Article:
As a Knight of Columbus, though rather inactive for quite a while, I am happy to let people know about good things the KCs are doing.
For example, this upcoming Sunday is the 160th Anniversary of the birth of Venerable Fr. Michael J. McGivney, who founded the Knights of Columbus in 1882. He was born on 12 August 1852, and baptized 19 August. He was ordained a priest for the Diocese of Hartford in 1877.
Thus, if you are in New York City this Sunday, my favorite KC Council, the Regina Coeli Council, #423, is sponsoring a Luncheon and Lecture about Fr. McGivney after the 10 AM Mass at the Church of the Holy Innocents (on 37th between Broadway and 7th Ave near Herald Square).
Fr. McGivney was only 38 when he died in 1890.
When I was did the course, or Studium, with the Congregation for Causes of Saints, one of the positiones I had to read was that of Fr. McGivney.
Although no American-born Catholic priest has yet been beatified or canonized. Fr. McGivney is one of four priests whose life of heroic virtues have been confirmed by decree and who are now called Venerable. The other three priestly Venerables are Nelson Baker (+1936), Solanus Casey (+1957) and, recently, Fulton Sheen (+1979). Three of these four were diocesan priests. It is possible that Fr. Baker (a late vocation) and Fr. McGivney may have even known each other: it seems that could have attended Our Lady of the Angels Seminary (today Niagara University) at the same time. Here’s a link to the Fr. McGivney Guild, if you are interested in learning more about Fr. McGivney or joining the Guild.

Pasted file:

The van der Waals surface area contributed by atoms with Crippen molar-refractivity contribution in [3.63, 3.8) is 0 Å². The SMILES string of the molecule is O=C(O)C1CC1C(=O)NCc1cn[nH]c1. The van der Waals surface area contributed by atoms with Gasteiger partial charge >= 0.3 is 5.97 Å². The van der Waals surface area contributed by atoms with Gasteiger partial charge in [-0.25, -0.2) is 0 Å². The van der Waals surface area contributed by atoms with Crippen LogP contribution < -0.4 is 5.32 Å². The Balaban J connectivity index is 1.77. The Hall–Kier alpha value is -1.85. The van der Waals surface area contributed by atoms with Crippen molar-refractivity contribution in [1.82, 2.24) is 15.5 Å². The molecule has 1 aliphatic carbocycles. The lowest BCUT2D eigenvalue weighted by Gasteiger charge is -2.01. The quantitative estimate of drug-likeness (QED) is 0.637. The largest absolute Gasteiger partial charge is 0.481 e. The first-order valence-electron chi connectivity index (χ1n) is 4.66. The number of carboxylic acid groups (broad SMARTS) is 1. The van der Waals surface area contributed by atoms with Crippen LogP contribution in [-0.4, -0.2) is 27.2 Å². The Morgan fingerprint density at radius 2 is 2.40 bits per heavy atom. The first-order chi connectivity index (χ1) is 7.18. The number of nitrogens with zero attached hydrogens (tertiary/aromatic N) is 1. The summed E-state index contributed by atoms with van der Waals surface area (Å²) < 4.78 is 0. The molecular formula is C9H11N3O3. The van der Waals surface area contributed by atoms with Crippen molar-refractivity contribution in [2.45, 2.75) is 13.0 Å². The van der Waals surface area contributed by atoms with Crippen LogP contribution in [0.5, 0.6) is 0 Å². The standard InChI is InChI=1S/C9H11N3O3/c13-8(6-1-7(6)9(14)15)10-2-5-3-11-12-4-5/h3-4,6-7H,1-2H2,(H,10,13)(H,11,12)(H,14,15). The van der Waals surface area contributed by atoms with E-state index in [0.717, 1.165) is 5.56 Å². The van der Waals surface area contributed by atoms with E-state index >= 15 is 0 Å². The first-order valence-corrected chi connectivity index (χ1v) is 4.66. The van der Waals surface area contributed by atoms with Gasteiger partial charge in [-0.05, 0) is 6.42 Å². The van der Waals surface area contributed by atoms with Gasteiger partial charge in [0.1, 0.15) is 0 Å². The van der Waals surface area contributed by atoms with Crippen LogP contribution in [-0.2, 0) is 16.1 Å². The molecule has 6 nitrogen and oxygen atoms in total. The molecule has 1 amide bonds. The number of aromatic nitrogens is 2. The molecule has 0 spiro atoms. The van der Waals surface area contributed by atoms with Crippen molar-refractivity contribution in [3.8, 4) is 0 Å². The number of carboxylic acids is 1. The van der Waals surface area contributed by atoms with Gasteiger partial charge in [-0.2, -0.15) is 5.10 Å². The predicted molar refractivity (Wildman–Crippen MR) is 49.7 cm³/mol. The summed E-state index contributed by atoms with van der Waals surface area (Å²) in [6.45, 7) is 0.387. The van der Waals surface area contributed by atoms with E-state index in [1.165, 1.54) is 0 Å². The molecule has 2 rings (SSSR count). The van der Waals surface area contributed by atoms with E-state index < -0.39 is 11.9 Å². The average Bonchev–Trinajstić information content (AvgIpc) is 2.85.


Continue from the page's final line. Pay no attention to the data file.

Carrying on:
A miracle for his Beatification has been under investigation by the Vatican since 2000.
You may, by the way, notice Q&A on the Guild site discouraging prayer to Fr. McGivney. There is an explanation. As part of the process for a cause, it must be established that there is absolutely no public cult direct to the person of the Servant of God in question. Public cult can dreadfully complicate a cause. Therefore, prayer is directed to God the Father asking that a miracle be worked through the intercession of a Servant of God.
Please use the combox to provide more information about other events celebrating the 160th Anniversary of Fr. McGivney’s birth.
“As part of the process for a cause, it must be established that there is absolutely no public cult direct to the person of the Servant of God in question. Public cult can dreadfully complicate a cause. ”